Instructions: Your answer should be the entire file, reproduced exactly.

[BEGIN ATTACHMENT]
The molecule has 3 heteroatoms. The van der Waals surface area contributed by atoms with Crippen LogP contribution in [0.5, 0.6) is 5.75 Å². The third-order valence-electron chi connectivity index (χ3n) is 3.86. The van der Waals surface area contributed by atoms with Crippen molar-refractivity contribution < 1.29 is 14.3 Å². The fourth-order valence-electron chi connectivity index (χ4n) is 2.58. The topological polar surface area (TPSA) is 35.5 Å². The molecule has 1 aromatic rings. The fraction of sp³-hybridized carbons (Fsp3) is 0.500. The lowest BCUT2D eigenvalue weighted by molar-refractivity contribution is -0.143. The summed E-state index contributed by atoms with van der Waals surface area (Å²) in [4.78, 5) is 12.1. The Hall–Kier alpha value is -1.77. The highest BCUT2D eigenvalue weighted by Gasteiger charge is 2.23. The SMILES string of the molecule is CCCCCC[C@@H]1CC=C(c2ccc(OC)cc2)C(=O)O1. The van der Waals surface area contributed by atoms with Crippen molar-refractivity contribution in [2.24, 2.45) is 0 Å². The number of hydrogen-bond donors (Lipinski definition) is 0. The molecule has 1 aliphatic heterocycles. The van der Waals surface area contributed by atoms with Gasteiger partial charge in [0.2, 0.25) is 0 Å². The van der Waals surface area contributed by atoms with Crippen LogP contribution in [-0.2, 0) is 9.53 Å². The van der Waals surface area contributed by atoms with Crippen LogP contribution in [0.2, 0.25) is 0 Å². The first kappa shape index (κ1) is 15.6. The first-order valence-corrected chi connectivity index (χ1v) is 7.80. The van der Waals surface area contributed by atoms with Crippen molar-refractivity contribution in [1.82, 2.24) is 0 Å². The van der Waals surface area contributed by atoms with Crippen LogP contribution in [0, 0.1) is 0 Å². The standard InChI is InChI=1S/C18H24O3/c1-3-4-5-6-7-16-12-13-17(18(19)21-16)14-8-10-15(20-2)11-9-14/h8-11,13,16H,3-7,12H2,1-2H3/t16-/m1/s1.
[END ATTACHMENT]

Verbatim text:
The molecule has 3 heteroatoms. The van der Waals surface area contributed by atoms with Crippen LogP contribution in [0.5, 0.6) is 5.75 Å². The third-order valence-electron chi connectivity index (χ3n) is 3.86. The van der Waals surface area contributed by atoms with Crippen molar-refractivity contribution < 1.29 is 14.3 Å². The fourth-order valence-electron chi connectivity index (χ4n) is 2.58. The topological polar surface area (TPSA) is 35.5 Å². The molecule has 1 aromatic rings. The fraction of sp³-hybridized carbons (Fsp3) is 0.500. The lowest BCUT2D eigenvalue weighted by molar-refractivity contribution is -0.143. The summed E-state index contributed by atoms with van der Waals surface area (Å²) in [4.78, 5) is 12.1. The Hall–Kier alpha value is -1.77. The highest BCUT2D eigenvalue weighted by Gasteiger charge is 2.23. The SMILES string of the molecule is CCCCCC[C@@H]1CC=C(c2ccc(OC)cc2)C(=O)O1. The van der Waals surface area contributed by atoms with Crippen molar-refractivity contribution in [2.24, 2.45) is 0 Å². The number of hydrogen-bond donors (Lipinski definition) is 0. The molecule has 1 aliphatic heterocycles. The van der Waals surface area contributed by atoms with Gasteiger partial charge in [0.2, 0.25) is 0 Å². The van der Waals surface area contributed by atoms with Crippen LogP contribution in [-0.2, 0) is 9.53 Å². The van der Waals surface area contributed by atoms with Crippen LogP contribution in [0.2, 0.25) is 0 Å². The first kappa shape index (κ1) is 15.6. The first-order valence-corrected chi connectivity index (χ1v) is 7.80. The van der Waals surface area contributed by atoms with Crippen molar-refractivity contribution in [1.82, 2.24) is 0 Å². The van der Waals surface area contributed by atoms with Crippen LogP contribution in [0, 0.1) is 0 Å². The standard InChI is InChI=1S/C18H24O3/c1-3-4-5-6-7-16-12-13-17(18(19)21-16)14-8-10-15(20-2)11-9-14/h8-11,13,16H,3-7,12H2,1-2H3/t16-/m1/s1.